Google is pushing out repeated ‘refreshes’ of its Penguin algorithm over the holiday period, theorises Search Engine Land’s Barry Schwartz.

Schwartz has tracked Google ranking fluctuations, discovering unusual activity on Tuesday 2 December, Friday 5 December and Saturday 6 December – as well as on Thanksgiving Day.

Google dismissed the Thanksgiving ‘update’ as being part of the Penguin 3.0 rollout, which began on October 17.

However, Schwartz argues that these fluctuations could be indicative of something bigger, describing them as “major (in our opinion) changes”.

Schwartz points out that it is unusual for updates to take this long to roll out – it has been more than seven weeks since Penguin 3.0 launched. What’s more, he argues, it’s unusual for ranking fluctuations to happen towards the tail end of a rollout.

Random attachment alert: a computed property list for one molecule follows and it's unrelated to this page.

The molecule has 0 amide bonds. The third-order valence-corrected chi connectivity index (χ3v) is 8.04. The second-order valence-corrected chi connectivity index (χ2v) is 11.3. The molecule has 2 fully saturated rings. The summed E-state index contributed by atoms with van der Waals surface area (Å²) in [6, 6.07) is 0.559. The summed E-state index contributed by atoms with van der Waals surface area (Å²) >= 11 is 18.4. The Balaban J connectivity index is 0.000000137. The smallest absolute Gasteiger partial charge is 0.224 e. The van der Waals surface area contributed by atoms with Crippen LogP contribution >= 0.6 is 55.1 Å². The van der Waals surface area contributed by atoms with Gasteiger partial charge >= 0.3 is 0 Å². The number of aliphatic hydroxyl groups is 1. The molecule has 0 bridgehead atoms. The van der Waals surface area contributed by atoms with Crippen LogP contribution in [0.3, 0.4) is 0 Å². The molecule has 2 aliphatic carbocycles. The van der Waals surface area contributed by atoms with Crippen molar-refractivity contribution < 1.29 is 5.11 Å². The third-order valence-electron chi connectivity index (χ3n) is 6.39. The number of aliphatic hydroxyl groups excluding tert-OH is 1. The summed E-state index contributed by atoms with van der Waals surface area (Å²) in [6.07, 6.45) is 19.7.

“That’s usually the hallmark of a change to the filter, of a new update happening,” he wrote.

Accordingly, Search Engine Land has begun numbering each of these fluctuations as a separate update, beginning with ‘Penguin 3.1’ on Thanksgiving, and ending with ‘Penguin 3.4’ on Saturday.

If Schwartz’s theory turns out to be correct, it means Google has violated its own ‘unwritten rule’ of not rolling out updates during the holidays.

In 2013, Matt Cutts tweeted: “Actually, we try to minimise major updates right before the holidays.”

And a tweet from Google’s official account, published on 14 December 2011, read: “Search weather report: no major Panda updates until the new year.”

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